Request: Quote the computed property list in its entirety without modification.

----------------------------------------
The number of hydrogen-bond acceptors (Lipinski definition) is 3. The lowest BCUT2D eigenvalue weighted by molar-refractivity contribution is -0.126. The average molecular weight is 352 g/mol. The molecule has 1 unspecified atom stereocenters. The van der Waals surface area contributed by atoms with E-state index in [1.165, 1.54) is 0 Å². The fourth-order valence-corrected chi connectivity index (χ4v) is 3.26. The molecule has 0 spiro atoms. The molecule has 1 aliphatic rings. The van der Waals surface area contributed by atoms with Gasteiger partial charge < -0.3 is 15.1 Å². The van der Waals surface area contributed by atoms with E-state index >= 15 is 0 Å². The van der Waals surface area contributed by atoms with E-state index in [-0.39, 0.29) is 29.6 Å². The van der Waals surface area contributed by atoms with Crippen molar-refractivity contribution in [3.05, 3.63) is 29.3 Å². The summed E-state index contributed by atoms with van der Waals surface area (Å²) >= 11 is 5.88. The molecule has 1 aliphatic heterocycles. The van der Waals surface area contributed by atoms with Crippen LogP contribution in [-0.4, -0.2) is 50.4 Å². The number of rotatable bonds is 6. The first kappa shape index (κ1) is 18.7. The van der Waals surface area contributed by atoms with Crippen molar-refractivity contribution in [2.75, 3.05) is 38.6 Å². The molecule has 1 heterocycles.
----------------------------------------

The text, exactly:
The number of hydrogen-bond acceptors (Lipinski definition) is 3. The lowest BCUT2D eigenvalue weighted by molar-refractivity contribution is -0.126. The average molecular weight is 352 g/mol. The molecule has 1 unspecified atom stereocenters. The van der Waals surface area contributed by atoms with E-state index in [1.165, 1.54) is 0 Å². The fourth-order valence-corrected chi connectivity index (χ4v) is 3.26. The molecule has 0 spiro atoms. The molecule has 1 aliphatic rings. The van der Waals surface area contributed by atoms with Gasteiger partial charge < -0.3 is 15.1 Å². The van der Waals surface area contributed by atoms with E-state index >= 15 is 0 Å². The van der Waals surface area contributed by atoms with E-state index in [-0.39, 0.29) is 29.6 Å². The van der Waals surface area contributed by atoms with Crippen molar-refractivity contribution in [3.05, 3.63) is 29.3 Å². The summed E-state index contributed by atoms with van der Waals surface area (Å²) >= 11 is 5.88. The molecule has 1 aliphatic heterocycles. The van der Waals surface area contributed by atoms with Crippen LogP contribution in [-0.4, -0.2) is 50.4 Å². The number of rotatable bonds is 6. The first kappa shape index (κ1) is 18.7. The van der Waals surface area contributed by atoms with Crippen molar-refractivity contribution in [2.75, 3.05) is 38.6 Å². The molecule has 1 heterocycles.